Birthday: February 13, 1766
Died At Age: 68
Sun Sign: Aquarius
Born in: Surrey, England
Famous as: Political Economist
father: Daniel malthus
mother: Henrietta Malthus
children: Emily, Henry, Lucy
Died on: December 23, 1834
place of death: Bath, England
education: Jesus College, Cambridge, University of Cambridge
One of the renowned British clerics and scholars, Reverend Thomas Robert Malthus played an influential role in the field of political economy and demography. He was a Fellow of the Royal Society and is well-known for his theories of population. His most important work, An Essay on the Principles of Population, presented a contradictory theory of evolution and population against what was prevalent in those times. It presented a contrasting view which singled out the fact that the rate at which the population was growing, it would eventually surpass the rate of production of food and would eventually lead to starvation. He was in favour of long-term stability instead of short term practicality. Furthermore, he criticized the Poor Laws, and supported the Corn Laws, which introduced a system of taxes on British imports of wheat. Sadly, he was the most misunderstood and misrepresented economist of all time. His theory, which is known as Malthusian economy, is said to represent a pessimistic outlook of the human population which is doomed to starvation via overpopulation. It was only after the advent of the Keynesian economics that his views and theory became popular in the 20th century. However, till date, he is referred to as the most debated writer and economist of all time.
Childhood & Early Life
Thomas Robert Malthus was the born to Daniel and Henrietta Malthus in Surrey England. He was the seventh child of the couple.
Young Malthus received his preliminary education at home in Bramcote, Nottinghamshire. It was only in 1782 that he enrolled at the Warrington Academy for formal education. However, to his bad luck, the Academy was shut down in 1783.
In 1784, he gained admission at Jesus College, Cambridge. While at the college in Cambridge, he mastered not only English narrative, but Latin and Greek as well.
Graduating from the same, he subsequently enrolled for a Master’s degree, which he eventually attained in 1791. Two years henceforth, he was elected as a Fellow of Jesus College.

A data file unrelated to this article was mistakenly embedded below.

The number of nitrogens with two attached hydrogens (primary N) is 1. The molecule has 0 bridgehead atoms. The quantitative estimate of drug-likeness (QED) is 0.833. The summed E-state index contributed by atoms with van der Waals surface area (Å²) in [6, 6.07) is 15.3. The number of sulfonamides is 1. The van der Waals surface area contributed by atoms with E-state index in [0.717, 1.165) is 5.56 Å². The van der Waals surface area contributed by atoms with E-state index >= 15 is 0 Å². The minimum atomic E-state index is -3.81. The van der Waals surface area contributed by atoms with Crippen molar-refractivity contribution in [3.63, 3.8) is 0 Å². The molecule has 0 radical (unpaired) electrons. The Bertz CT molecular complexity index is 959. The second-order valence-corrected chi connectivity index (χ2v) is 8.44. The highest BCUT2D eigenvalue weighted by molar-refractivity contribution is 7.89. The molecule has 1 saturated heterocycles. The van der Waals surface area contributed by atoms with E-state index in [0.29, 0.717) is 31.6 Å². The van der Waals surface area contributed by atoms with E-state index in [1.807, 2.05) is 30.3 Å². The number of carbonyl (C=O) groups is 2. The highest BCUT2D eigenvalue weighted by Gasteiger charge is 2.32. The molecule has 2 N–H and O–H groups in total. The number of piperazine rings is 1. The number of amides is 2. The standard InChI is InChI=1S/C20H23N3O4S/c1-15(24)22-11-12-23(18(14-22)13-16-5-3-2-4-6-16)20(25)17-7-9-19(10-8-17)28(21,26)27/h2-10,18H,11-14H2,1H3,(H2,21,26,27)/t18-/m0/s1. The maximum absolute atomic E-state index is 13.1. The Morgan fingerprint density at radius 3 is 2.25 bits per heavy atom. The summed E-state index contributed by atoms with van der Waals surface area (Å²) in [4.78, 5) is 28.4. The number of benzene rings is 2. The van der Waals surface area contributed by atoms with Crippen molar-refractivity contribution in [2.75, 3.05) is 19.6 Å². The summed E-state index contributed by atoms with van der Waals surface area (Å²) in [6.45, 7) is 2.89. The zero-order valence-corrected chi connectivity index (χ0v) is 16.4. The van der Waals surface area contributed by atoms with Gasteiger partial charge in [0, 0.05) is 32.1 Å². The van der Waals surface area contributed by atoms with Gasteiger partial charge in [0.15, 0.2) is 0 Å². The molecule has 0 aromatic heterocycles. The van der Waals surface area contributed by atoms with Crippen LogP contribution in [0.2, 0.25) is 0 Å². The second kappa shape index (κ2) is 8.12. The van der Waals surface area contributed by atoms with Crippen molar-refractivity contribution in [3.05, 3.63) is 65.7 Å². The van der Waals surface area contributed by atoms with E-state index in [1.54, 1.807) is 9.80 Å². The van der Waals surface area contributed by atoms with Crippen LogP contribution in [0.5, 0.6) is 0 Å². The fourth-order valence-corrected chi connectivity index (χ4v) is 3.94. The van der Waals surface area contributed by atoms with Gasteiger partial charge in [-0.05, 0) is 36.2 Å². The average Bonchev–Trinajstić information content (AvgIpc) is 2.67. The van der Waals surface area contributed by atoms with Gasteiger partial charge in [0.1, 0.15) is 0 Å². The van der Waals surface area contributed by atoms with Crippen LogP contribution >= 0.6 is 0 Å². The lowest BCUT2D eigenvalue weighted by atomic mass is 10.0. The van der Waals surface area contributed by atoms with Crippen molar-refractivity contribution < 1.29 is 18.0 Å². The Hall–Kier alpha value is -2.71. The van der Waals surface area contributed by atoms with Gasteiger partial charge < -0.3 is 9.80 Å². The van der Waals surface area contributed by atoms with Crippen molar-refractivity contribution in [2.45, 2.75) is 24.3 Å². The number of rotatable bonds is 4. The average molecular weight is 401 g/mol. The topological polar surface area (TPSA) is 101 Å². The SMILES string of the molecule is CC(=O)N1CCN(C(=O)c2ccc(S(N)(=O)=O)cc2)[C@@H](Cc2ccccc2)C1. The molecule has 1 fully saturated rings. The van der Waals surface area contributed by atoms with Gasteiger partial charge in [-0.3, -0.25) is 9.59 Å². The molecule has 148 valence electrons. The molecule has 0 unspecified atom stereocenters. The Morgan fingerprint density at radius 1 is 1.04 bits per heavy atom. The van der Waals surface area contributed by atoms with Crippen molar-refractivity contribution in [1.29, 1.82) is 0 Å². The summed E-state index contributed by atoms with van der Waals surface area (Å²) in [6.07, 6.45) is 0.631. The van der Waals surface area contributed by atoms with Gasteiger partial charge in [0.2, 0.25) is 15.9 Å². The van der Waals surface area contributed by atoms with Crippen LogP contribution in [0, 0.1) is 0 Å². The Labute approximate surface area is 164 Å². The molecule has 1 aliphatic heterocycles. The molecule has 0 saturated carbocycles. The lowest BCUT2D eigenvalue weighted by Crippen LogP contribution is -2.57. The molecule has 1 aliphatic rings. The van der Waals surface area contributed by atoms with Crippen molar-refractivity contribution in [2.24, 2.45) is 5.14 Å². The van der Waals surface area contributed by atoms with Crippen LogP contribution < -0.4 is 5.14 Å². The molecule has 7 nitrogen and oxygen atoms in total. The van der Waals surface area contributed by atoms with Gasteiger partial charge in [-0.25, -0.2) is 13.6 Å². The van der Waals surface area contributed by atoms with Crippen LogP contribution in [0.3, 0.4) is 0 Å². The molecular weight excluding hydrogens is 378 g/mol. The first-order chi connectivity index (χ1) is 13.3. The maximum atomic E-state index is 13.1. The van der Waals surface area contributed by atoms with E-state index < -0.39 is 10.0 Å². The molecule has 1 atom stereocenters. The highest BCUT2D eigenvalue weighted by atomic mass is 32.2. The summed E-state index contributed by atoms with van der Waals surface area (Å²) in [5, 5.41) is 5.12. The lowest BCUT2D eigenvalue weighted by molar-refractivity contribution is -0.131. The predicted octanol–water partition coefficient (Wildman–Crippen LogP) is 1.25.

In the year 1789, he became a curate at the Oakwood Chapel, in the parish of Wotton, Surrey, abiding by the orders of the Church of England.
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In 1798, he released his most well-known work, ‘Essay on the Principle of Population’. The work though not well received then, argued the fact that the increase in the population would eventually lead to a diminished ability of the world to feed itself.
He claimed that if the rate at which population expansion took place steadied at the same pace then it would clearly overtake the rate at which land development for crops are foresighted.
The work stirred a number of arguments as it was much in contrast to the then line of belief. However, with the introduction of the Keynesian economics in the 20th century, his views and arguments began to be seen in the popular light yet again.
Coming under the spotlight, he continued to pen his ideologies and beliefs and between 1798 and 1826 he came up with six editions of ‘An Essay on the Principle of Population’.
Each edition of ‘An Essay on the Principle of Population’ was updated than the previous one and presented an updated account with new line of belief, criticism of the older one and newly found changes in the perspective. It also included pointers for the future improvement of the society at large.
In 1799, he undertook a tour of the European countries along with close friends, Edward Daniel Clarke and John Marten. Throughout the tour, he collected population data.
In 1802, he moved to France and Switzerland during the Peace of Amiens. The following year, he was appointed a rector of Walesby, Lincolnshire.
In 1805, he took the office of the Professor of History and Political Economy at the East India Company College in Hertfordshire, thus becoming the first ever to hold the academic office. It was there that he earned the nickname, ‘Pop’ or ‘Population’ Malthus due to his works.
In 1818, he was made a Fellow of the Royal Society. During the beginning of the 1820s decade, he was a part of the discussion forum ‘Malthus-Ricardo debate’ wherein both of them presented their views and proponents of the political economy. They even discussed about the nature and value of rent
In 1821, he was the founding member of the Political Economy Club. Three years later, he was elected as one of the ten royal associates of the Royal Society of Literature.
In 1834, he was chosen as one of the first fellows of the Statistical Society that was founded the same year.
Personal Life & Legacy
In 1804, he got married to Harriet, daughter of John Eckersall of Claverton House, St. Catherine's, near Bath, Somerset. The couple was blessed with two children, a son and daughter.
His son, Henry rose to the rank of a Vicar of Effingham, Surrey, in 1835, and of Donnington, West Sussex, in 1837.
He died an untimely death on December 23, 1834 at his father-in-law’s house. He was interred at Bath Abbey
This English economist is best known for his hugely influential theories on population growth.